Peter Hibberd, M.D., is a doctor whose advice is based on more than 28 years of hospital outpatient and inpatient experience. He is an experienced emergency medicine physician, surgeon, and consultant. Dr. Hibberd is certified by the American Board of Emergency Medicine. He is also a fellow and active member of the American Academy of Family Physicians, an active member of the American College of Emergency Physicians, and a member and fellow of the American Academy of Emergency Medicine. Dr. Hibberd has earned numerous national and international professional certifications, memberships, and awards.
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Controlling Diabetes Naturally

Wednesday, 10 Nov 2010 05:39 PM


Question: Can a person with "borderline diabetes" reverse the problem with diet changes, weight loss, and exercise?

Dr. Hibberd's Answer:

Yes. Borderline diabetes is a difficult term to generalize about. What needs to be made clear is that you have diabetes. End of question.

Now, can diabetes be diet controlled with a calorie-restricted diet and exercise? Definitely. Remember, diabetes is a lifetime diagnosis, and is not cured, simply controlled by various measures which work best when tailored to the individual.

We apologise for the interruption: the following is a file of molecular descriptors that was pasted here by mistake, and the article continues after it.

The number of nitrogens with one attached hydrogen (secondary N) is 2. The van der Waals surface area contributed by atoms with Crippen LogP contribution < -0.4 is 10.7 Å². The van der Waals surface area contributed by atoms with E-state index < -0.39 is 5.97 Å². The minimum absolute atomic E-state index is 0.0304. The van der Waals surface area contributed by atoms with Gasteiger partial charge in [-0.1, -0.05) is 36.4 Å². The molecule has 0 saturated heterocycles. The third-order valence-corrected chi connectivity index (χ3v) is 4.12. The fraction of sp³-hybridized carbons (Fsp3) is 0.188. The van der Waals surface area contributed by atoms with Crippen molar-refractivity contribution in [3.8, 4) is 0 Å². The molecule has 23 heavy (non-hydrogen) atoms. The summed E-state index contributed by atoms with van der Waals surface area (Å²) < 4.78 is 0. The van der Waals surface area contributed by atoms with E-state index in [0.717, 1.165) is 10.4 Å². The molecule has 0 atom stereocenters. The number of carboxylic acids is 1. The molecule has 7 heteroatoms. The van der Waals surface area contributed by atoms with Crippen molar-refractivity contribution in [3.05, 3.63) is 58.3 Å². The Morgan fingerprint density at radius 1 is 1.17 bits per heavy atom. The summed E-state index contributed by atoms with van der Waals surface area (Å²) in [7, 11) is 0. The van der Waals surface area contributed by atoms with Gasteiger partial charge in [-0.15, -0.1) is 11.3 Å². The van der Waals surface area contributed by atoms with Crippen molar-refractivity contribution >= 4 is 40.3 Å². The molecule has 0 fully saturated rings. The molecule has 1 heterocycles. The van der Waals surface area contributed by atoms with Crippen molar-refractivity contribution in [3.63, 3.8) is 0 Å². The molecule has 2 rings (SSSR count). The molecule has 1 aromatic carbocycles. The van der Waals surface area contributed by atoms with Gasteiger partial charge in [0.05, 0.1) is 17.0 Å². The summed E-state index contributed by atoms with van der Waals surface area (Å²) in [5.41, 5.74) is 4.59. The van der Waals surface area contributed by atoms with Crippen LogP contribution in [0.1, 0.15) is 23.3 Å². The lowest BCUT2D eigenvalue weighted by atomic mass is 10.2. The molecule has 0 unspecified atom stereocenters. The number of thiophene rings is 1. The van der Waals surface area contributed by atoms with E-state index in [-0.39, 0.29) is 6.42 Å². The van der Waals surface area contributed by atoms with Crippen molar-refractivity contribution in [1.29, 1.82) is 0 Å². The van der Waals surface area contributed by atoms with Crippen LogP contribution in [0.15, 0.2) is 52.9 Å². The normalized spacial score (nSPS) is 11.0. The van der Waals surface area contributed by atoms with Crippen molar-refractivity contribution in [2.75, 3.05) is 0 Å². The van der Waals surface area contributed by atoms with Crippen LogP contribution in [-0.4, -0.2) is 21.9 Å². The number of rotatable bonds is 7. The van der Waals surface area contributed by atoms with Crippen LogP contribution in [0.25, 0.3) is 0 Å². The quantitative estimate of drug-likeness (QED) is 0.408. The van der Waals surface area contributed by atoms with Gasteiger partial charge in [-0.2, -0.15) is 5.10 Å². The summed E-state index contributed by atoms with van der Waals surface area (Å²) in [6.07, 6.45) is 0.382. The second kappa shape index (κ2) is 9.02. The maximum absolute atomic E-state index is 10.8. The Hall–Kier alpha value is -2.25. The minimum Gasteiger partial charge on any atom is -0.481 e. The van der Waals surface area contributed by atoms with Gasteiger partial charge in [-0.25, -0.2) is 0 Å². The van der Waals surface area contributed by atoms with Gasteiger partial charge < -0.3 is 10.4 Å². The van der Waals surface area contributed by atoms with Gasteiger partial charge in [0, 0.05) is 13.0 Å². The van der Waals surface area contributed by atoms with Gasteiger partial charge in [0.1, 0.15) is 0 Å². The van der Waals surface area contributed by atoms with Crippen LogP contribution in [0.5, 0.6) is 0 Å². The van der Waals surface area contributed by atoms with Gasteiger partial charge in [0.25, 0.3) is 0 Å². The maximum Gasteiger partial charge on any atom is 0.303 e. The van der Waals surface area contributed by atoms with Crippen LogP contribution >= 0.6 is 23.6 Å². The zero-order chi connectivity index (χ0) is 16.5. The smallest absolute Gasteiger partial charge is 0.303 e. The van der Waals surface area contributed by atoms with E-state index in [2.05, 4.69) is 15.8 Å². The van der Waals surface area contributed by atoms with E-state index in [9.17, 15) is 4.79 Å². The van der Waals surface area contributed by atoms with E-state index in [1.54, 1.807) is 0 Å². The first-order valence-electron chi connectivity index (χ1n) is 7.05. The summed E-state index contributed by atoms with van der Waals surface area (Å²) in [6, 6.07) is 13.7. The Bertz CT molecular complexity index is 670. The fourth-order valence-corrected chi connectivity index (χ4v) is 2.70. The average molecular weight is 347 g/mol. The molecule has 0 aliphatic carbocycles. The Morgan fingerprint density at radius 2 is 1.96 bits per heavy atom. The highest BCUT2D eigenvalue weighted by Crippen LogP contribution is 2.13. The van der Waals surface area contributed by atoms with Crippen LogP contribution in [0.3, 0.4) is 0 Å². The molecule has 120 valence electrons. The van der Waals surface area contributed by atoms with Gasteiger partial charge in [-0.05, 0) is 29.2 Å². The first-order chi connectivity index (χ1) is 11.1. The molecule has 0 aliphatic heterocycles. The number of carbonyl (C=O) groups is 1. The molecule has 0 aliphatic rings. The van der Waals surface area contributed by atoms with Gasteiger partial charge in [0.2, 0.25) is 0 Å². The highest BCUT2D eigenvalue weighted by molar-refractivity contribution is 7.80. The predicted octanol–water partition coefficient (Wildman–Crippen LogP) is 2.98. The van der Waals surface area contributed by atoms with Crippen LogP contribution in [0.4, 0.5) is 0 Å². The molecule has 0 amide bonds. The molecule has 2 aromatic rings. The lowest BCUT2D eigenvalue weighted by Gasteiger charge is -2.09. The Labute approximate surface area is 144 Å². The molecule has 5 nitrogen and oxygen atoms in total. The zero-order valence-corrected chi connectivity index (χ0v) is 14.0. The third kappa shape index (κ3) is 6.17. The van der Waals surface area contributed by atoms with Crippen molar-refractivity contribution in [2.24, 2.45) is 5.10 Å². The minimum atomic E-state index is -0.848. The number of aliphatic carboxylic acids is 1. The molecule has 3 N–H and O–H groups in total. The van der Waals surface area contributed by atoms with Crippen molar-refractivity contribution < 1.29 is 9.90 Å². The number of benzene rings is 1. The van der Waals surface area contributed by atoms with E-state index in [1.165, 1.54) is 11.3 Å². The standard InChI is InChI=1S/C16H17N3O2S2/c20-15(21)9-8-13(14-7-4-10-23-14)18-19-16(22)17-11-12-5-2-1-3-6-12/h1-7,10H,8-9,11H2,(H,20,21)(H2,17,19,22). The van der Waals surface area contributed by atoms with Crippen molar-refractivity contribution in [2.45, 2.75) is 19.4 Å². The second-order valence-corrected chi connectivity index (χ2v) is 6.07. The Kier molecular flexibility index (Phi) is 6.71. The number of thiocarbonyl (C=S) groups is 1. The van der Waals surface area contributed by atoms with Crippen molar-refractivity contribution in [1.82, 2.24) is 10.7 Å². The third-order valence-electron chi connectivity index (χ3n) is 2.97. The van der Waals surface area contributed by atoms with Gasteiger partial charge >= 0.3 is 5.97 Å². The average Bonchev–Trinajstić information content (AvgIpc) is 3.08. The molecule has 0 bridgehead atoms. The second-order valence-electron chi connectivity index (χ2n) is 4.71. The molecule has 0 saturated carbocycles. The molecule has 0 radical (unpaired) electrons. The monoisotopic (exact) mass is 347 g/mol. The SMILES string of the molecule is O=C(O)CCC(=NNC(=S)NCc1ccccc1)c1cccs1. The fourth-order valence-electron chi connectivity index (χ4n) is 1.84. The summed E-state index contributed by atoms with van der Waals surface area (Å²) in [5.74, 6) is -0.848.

The damage diabetes does to our microcirculation, especially to the small vessels of our kidneys, heart, eyes, and brain, can't be underestimated.

All diabetics should be aware that their glucose management will determine onset and extent of premature vascular changes seen with uncontrolled glucose management, whether you want to call it diabetes or not.

Elevated blood glucose values often correlate with premature circulatory disease, and we have aggressive preventive regimens to add an element of protection to premature failure of our microcirculation.

As an example, the LDL cholesterol targets are 80 as opposed to usual nondiabetic targets of 100 to 130 depending upon associated risks. This lower target is very rarely achieved without pharmaceutical help, often a statin medication.

We now consider the use of an ACE inhibitor medication to prevent the progression of proteinuria and renal dysfunction that is so often the reason many diabetics need dialysis.

In the same way, we recommend yearly professional eye (opthalmoscopic and slit lamp) evaluation for all diabetics to treat (often by laser) and manage the almost inevitable premature retinal changes (called retinopathy) that will lead to early loss of vision if left unaddressed.

In addition, be especially careful to have a yearly foot evaluation to inspect for neuropathic changes often associated with diabetes. Do not delay care if ulcers or inflammation develops, especially in the feet.



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